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Mass Market Paperback Summon the Thunder Book

ISBN: 1416524002

ISBN13: 9781416524007

Summon the Thunder

(Book #2 in the Star Trek: Vanguard Series)

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Format: Mass Market Paperback

Condition: Good

$8.69
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Book Overview

The second novel from the acclaimed Vanguard saga, based on Star Trek: The Original Series! The Taurus Reach: a remote interstellar expanse that holds a very old and potentially cataclysmic secret,... This description may be from another edition of this product.

Customer Reviews

5 ratings

One of the best Star Trek Series

I have to say that I didn't think I would like this series when I first bought the books. That said, this 3 book series was very entertaining and well written. I enjoyed the books so much that I have sought out others by David Mack, who wrote the first (Harbinger) and third (Reap the Whirlwind) books in the series. Suggestion: don't read this book first. Get Harbinger. It is worth it to get to the final book, Whirlwind. You may as well get all three; they are so entertaining you'll want to go from one to the other seamlessly.

great sql the HARBINGER, but May 2007 is TOO long to wait for WHIRLWIND :(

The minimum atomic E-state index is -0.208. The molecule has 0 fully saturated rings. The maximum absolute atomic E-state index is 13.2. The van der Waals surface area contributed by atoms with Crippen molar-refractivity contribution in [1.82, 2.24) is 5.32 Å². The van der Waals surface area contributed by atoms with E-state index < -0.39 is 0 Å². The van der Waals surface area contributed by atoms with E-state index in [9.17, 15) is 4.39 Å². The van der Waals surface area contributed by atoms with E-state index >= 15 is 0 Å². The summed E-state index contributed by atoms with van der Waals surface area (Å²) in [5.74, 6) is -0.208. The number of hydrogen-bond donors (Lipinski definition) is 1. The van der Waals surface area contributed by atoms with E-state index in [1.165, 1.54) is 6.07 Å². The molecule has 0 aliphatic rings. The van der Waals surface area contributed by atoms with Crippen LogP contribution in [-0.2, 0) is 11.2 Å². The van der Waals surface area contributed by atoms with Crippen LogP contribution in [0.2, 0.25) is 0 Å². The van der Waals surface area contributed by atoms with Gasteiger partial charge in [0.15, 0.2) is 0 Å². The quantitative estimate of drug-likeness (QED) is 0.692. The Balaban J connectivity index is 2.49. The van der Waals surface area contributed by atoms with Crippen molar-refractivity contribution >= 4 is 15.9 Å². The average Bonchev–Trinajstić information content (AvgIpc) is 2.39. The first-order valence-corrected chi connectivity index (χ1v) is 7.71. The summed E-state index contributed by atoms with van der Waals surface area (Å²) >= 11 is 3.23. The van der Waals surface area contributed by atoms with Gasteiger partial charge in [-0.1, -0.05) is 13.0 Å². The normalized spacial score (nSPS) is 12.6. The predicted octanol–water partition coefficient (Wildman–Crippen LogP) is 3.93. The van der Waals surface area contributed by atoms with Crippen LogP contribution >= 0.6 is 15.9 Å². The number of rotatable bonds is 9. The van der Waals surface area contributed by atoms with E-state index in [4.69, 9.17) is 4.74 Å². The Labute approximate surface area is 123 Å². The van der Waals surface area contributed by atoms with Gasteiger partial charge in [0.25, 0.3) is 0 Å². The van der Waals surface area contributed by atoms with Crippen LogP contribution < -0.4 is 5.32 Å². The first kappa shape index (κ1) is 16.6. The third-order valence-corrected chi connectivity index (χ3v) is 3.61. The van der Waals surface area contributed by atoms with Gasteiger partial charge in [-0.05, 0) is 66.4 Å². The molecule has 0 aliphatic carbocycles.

In HARBINGER, a new, colorful crew is created by David Mack...stationed on a remote, yet massive station called Vanguard at the edge of a mysterious area of space called the Taurus Reach. After a starship, the Bombay, is destroyed, the lives and missions of these new TOS era are woven together in a superbly deep plot manifesting with clandestined operations, intrigue, and exploration. Some of the characters include the tormented Vulcan spymaster T'Prynn; the overworked, Sisko-esque Commodore Reyes; Pennington...the reporter who fell fron grace because of the Vulcan; and the most interesting (I think) character, the "Han Solo meets Don Quixote" Cervantes Quinn (his ship is even named after Quixote's horse, Rocinante). SUMMON THE THUNDER is to HARBINGER as THE EMPIRE STRIKES BACK is to A NEW HOPE; a spectacular plot thickener that sets the stage for a HUGE sequel. And there WILL be one; the last two chapters and the "Elsewhere" epilogue set it up for a "knock it out of the park" sequel. The Federation's top scientists discover and somemhow activate mysterious, planet exploding devices whose purpose, age, and manufacturer is an unknown, much like Vanguard's "true" mission. They also wake up a mysterious-yet- violent/deadly being known as "The Warroir." The biggest problem is that the third part of this trilogy comes out next May, for which I cannot wait. SUMMON is great, but definetly read HARBINGER first. You will not be disappointed, especially if you like TOS. For that I give SUMMON and HARBINGER 5 stars.